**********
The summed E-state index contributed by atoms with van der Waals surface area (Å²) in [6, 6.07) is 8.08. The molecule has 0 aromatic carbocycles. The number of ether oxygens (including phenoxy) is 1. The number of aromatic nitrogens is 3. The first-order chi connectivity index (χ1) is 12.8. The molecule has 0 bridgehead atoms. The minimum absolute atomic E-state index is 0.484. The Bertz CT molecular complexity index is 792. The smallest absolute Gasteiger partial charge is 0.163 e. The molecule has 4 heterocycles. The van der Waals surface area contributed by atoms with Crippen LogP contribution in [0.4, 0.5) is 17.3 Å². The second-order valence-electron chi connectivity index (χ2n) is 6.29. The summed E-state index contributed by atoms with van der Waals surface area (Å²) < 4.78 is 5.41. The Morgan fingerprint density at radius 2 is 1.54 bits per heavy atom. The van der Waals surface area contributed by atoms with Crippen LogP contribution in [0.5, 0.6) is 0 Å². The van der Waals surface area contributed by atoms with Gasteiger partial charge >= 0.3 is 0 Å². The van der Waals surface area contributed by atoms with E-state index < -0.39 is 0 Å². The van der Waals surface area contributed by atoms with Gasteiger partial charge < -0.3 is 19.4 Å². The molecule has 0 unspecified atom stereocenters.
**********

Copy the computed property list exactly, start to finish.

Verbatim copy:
The summed E-state index contributed by atoms with van der Waals surface area (Å²) in [6, 6.07) is 8.08. The molecule has 0 aromatic carbocycles. The number of ether oxygens (including phenoxy) is 1. The number of aromatic nitrogens is 3. The first-order chi connectivity index (χ1) is 12.8. The molecule has 0 bridgehead atoms. The minimum absolute atomic E-state index is 0.484. The Bertz CT molecular complexity index is 792. The smallest absolute Gasteiger partial charge is 0.163 e. The molecule has 4 heterocycles. The van der Waals surface area contributed by atoms with Crippen LogP contribution in [0.4, 0.5) is 17.3 Å². The second-order valence-electron chi connectivity index (χ2n) is 6.29. The summed E-state index contributed by atoms with van der Waals surface area (Å²) < 4.78 is 5.41. The Morgan fingerprint density at radius 2 is 1.54 bits per heavy atom. The van der Waals surface area contributed by atoms with Crippen LogP contribution in [0.5, 0.6) is 0 Å². The van der Waals surface area contributed by atoms with Gasteiger partial charge >= 0.3 is 0 Å². The van der Waals surface area contributed by atoms with E-state index < -0.39 is 0 Å². The van der Waals surface area contributed by atoms with Gasteiger partial charge < -0.3 is 19.4 Å². The molecule has 0 unspecified atom stereocenters.